A vet has spoken out against the “matchy-matchy” trend and its potential health implications for horses.
Former British team vet, Campbell Thompson of Nantwich Equine Vets has urged riders to carefully consider whether their horses need to wear bandages when being exercised.
He said more riders are choosing to wear bandages due to the “matchy-matchy” trend, where horses are kitted out in colour-cordinated tack, including bandages, saddlecloths and sometimes ear bonnets.
Mr Thompson warned that horses’ legs can overheat if bandages are worn in warm weather or during more vigorous exercise, and as a result horses may be susceptible tendon damage.
“I have no problem with boots that are open and breathe — tendon boots should be hard at the back to protect from overreaching [when jumping] and protective boots should be worn during cross-country, but I can’t see the point in [bandages] for flat work at all,” he told H&H.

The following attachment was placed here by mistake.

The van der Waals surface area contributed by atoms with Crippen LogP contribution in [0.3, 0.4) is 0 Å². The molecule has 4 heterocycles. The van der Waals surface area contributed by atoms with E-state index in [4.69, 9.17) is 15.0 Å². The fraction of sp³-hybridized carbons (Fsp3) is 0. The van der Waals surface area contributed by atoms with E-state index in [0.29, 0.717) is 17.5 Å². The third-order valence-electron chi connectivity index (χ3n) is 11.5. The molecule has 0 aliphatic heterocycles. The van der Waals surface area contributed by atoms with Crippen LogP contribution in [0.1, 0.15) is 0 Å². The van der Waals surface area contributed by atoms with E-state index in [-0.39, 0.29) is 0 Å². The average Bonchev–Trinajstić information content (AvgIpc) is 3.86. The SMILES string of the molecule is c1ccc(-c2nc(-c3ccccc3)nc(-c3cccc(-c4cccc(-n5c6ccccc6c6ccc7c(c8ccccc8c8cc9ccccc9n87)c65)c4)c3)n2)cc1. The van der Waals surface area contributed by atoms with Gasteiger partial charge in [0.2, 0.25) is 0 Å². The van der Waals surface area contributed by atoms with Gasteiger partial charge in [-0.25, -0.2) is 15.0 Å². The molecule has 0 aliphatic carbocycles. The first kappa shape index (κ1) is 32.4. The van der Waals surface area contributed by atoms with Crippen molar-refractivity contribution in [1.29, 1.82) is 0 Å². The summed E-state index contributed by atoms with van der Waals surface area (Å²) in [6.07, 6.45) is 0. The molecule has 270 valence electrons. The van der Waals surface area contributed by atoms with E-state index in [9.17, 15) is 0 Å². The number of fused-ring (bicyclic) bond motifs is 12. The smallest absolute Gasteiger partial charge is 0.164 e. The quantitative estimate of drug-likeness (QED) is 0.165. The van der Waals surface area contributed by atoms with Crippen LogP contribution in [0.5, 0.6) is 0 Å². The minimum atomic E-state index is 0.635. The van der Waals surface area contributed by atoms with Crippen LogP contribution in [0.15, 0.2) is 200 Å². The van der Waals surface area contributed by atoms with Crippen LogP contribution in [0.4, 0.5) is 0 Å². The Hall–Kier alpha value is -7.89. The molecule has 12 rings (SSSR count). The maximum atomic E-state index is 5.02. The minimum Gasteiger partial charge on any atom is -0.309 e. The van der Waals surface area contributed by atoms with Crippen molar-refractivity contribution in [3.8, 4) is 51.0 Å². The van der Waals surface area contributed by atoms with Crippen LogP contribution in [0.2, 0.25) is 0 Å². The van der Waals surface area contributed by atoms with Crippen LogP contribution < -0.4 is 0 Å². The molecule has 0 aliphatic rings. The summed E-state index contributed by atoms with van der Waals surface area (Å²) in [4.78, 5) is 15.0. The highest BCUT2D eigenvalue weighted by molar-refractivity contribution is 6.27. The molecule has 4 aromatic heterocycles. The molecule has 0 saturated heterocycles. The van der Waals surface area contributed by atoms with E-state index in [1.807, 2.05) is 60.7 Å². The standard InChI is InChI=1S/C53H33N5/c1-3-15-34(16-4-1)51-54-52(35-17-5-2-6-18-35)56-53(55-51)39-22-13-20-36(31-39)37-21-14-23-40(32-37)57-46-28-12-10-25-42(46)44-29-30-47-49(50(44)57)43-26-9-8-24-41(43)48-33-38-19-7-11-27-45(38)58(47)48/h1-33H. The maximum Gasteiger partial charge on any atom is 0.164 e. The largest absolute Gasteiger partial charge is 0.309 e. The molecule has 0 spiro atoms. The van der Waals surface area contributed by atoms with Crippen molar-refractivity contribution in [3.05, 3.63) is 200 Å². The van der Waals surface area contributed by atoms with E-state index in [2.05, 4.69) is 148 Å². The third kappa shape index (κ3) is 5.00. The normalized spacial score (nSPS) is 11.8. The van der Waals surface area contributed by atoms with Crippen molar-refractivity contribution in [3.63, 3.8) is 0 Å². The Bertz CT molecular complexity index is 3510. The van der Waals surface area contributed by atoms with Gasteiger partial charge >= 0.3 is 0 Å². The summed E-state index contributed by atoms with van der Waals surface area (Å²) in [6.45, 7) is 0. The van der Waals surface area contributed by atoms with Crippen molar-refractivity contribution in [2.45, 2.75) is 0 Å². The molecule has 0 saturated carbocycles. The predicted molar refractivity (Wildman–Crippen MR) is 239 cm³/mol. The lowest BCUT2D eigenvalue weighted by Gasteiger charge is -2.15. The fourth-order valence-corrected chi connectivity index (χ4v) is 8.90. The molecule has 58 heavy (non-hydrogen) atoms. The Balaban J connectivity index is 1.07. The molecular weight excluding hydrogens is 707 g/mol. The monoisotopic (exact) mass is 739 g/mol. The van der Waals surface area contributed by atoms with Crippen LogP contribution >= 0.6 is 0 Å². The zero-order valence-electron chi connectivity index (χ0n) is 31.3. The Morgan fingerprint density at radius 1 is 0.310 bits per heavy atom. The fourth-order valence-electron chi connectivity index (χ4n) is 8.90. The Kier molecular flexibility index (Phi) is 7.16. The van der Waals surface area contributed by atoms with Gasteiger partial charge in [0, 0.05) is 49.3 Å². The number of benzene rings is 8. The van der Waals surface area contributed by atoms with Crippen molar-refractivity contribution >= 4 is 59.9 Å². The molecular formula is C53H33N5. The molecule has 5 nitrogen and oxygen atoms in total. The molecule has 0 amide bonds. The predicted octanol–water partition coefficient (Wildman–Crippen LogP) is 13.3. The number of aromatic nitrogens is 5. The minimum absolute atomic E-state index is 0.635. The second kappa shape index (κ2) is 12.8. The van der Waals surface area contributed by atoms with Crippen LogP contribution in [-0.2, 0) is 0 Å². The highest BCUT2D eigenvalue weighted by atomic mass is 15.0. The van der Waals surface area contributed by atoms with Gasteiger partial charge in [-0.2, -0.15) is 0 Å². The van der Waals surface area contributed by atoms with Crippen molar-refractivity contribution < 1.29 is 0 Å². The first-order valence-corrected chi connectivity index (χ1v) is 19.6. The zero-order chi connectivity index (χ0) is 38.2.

“Think about it — does your horse really need bandages?”
Mr Thompson said his other “pet peeve” was people claiming bandages provide horses with leg support.
“To provide support you would have to bandage the leg so tightly under the fetlock that you would cut off the blood supply,” he said.
“Some boots may give very small protection that have a strap under the fetlock, but there is no amount of bandaging that can do that.
“Badly applied bandages can be really dangerous.”
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A post surrounding the subject entitled ‘Fashion vs health’ was published on Nantwich Equine Vets’ Facebook page, written by Emily Westwood.
It has been shared more than 3,000 times and received hundreds of comments.
“I was surprised by the response, we’ve had lots of questions from people,” added Mr Thompson. “I had no idea people would be so energised.”
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This week’s edition (10 May) features our full report from Badminton, including in-depth analysis, expert comment, pictures and more. Plus, read our feature on the options for retiring your horse and in this week’s vet clinic we look into the challenges of equine surgery